News flash: beetles are not the same as women

Amazing. Under this headline:

“Science still cannot explain why women sleep around”

“A study published today in Science details a series of careful experiments Swedish researchers conducted on mating seed beetles (pictured). They want to find out what the benefits were to females who mated with multiple males….”

Now, as a normal person, you are probably thinking: “WTF does a paper in Science about beetles have to do with promiscuity in women?”  The answer would be NOT A GODDAMN THING.
This is one of the most blatant, shameless examples of “sexing up science” I’ve seen in a long time.

Here is the actual paper they are referring to:

Bilde, T., Foged, A., Schilling, N., & Arnqvist, G. (2009). Postmating Sexual Selection Favors Males That Sire Offspring with Low Fitness Science, 324 (5935), 1705-1706 DOI: 10.1126/science.1171675

It is a paper about seed beetles, people. Seed. Beetles.

In the press release covering this paper, there is no mention that this research means anything for mammals, much less humans. So… where did this get connected up to explaining why women “sleep around?”

In the messed up little head of the writer, that is where. Because human women liking sex is clearly deviant, and in need of explanation.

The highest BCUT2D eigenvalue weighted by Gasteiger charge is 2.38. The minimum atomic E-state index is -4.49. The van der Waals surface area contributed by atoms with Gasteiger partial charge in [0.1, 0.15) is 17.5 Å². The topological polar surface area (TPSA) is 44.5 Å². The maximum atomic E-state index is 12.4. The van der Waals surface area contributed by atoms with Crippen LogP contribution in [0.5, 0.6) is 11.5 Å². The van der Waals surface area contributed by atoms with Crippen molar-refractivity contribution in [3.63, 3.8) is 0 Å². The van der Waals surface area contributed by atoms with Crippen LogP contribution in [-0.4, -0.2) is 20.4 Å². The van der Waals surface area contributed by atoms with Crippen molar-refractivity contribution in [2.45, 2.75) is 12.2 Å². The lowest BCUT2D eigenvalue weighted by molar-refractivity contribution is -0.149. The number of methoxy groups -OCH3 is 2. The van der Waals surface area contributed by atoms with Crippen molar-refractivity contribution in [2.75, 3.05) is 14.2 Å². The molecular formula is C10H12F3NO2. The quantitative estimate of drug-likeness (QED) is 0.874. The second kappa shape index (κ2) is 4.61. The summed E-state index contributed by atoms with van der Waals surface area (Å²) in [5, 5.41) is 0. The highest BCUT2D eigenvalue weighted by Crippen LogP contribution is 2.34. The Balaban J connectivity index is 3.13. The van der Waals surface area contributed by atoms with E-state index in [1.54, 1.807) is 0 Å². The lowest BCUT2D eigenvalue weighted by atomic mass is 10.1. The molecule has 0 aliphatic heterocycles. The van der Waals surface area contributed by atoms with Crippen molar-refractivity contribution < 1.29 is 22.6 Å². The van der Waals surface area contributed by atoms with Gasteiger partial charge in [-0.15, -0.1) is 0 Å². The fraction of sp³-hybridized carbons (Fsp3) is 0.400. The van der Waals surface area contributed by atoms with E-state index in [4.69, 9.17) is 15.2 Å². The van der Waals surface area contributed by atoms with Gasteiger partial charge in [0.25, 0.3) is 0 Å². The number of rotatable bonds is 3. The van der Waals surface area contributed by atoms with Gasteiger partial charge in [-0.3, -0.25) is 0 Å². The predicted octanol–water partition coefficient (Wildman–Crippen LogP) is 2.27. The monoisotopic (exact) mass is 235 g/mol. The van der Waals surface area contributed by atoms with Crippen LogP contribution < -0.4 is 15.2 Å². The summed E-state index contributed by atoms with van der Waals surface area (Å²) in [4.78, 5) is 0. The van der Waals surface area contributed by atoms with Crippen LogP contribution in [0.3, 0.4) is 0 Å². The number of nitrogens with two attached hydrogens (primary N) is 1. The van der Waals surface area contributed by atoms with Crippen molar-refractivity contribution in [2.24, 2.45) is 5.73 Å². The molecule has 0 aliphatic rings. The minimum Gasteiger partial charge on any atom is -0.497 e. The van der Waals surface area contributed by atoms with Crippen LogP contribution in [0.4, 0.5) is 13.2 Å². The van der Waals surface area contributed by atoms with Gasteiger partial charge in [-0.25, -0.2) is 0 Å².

And that is how you get crazy sentences like this one:

“Why would these insects have sex with so many different men, only to choose the crappiest sperm?

As I said initially, Amazing.  Aside from the Green Porno of Isabella Rossellini, I am not aware of any human-insect hookups. (And, frankly, do not want to be aware of any, so please don’t email me.)

There are a whole host of other errors in this i09 article, and I’ll just pick this one:  It does not use the term fitness correctly.

In evolution, the one who dies with the most babies wins. Even if the animal is small, unhealthy, and wimpy.  The males with the most offspring are, by definition, the most fit.

OY.

BTW, I was asked recently to recommend some things to read critiquing evolutionary psychology, and this seems like a good spot to stick some links.

Related posts on Bad Evolutionary Psychology:

19 thoughts on “News flash: beetles are not the same as women

  1. As a subscriber to multiple science news RSS feeds, I see this sort of nonsense all the time. In this case it looks like the reporter’s doing, but in some cases it’s the scientists or the university press offices. I don’t know why every study of some animal’s mating system needs to get tied back to humans somehow.

    By the way, I like the fact that you have ranting tags broken down by subject.

  2. There is an article like this every single day in the “science” section of various London newspapers, obviously written by a bored junior reporter who drew the short straw and got told to trawl the interwebs for potential stories. They always find the most flawed, random paper imaginable, sex it up in some inappropriate way, then present it as “science fact”.

    Mind you, I’ve heard some pretty damn peculiar ideas come straight from the evolutionary biologists mouth so to speak. Like the one my friend immediately dumped after he made some earnest declaration about her choice of underwear and how it validated all his scientific theories as well as everything he knew about women. Srsly.